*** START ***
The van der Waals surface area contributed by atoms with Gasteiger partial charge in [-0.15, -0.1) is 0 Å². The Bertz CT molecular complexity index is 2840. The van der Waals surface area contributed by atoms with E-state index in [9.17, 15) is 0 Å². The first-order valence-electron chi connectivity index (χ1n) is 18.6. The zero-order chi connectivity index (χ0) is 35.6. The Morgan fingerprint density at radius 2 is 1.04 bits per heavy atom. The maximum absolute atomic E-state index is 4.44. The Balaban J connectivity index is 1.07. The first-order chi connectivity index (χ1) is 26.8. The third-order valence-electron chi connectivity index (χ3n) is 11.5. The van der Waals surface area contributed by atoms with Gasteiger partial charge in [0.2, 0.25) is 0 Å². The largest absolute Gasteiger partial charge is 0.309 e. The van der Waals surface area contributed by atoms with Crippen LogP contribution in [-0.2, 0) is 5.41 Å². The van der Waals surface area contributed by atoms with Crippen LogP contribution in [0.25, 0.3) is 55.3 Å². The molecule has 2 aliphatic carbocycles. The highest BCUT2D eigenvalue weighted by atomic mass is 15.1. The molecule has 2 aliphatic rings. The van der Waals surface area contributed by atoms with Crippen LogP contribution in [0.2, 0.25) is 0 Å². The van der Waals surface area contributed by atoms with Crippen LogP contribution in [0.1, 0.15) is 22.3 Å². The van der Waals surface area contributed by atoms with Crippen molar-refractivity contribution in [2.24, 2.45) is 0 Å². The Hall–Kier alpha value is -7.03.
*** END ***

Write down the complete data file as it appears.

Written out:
The van der Waals surface area contributed by atoms with Gasteiger partial charge in [-0.15, -0.1) is 0 Å². The Bertz CT molecular complexity index is 2840. The van der Waals surface area contributed by atoms with E-state index in [9.17, 15) is 0 Å². The first-order valence-electron chi connectivity index (χ1n) is 18.6. The zero-order chi connectivity index (χ0) is 35.6. The Morgan fingerprint density at radius 2 is 1.04 bits per heavy atom. The maximum absolute atomic E-state index is 4.44. The Balaban J connectivity index is 1.07. The first-order chi connectivity index (χ1) is 26.8. The third-order valence-electron chi connectivity index (χ3n) is 11.5. The van der Waals surface area contributed by atoms with Gasteiger partial charge in [0.2, 0.25) is 0 Å². The largest absolute Gasteiger partial charge is 0.309 e. The van der Waals surface area contributed by atoms with Crippen LogP contribution in [-0.2, 0) is 5.41 Å². The van der Waals surface area contributed by atoms with Crippen LogP contribution in [0.25, 0.3) is 55.3 Å². The molecule has 2 aliphatic carbocycles. The highest BCUT2D eigenvalue weighted by atomic mass is 15.1. The molecule has 2 aliphatic rings. The van der Waals surface area contributed by atoms with Crippen LogP contribution in [0.2, 0.25) is 0 Å². The van der Waals surface area contributed by atoms with Crippen LogP contribution in [0.1, 0.15) is 22.3 Å². The van der Waals surface area contributed by atoms with Crippen molar-refractivity contribution in [2.24, 2.45) is 0 Å². The Hall–Kier alpha value is -7.03.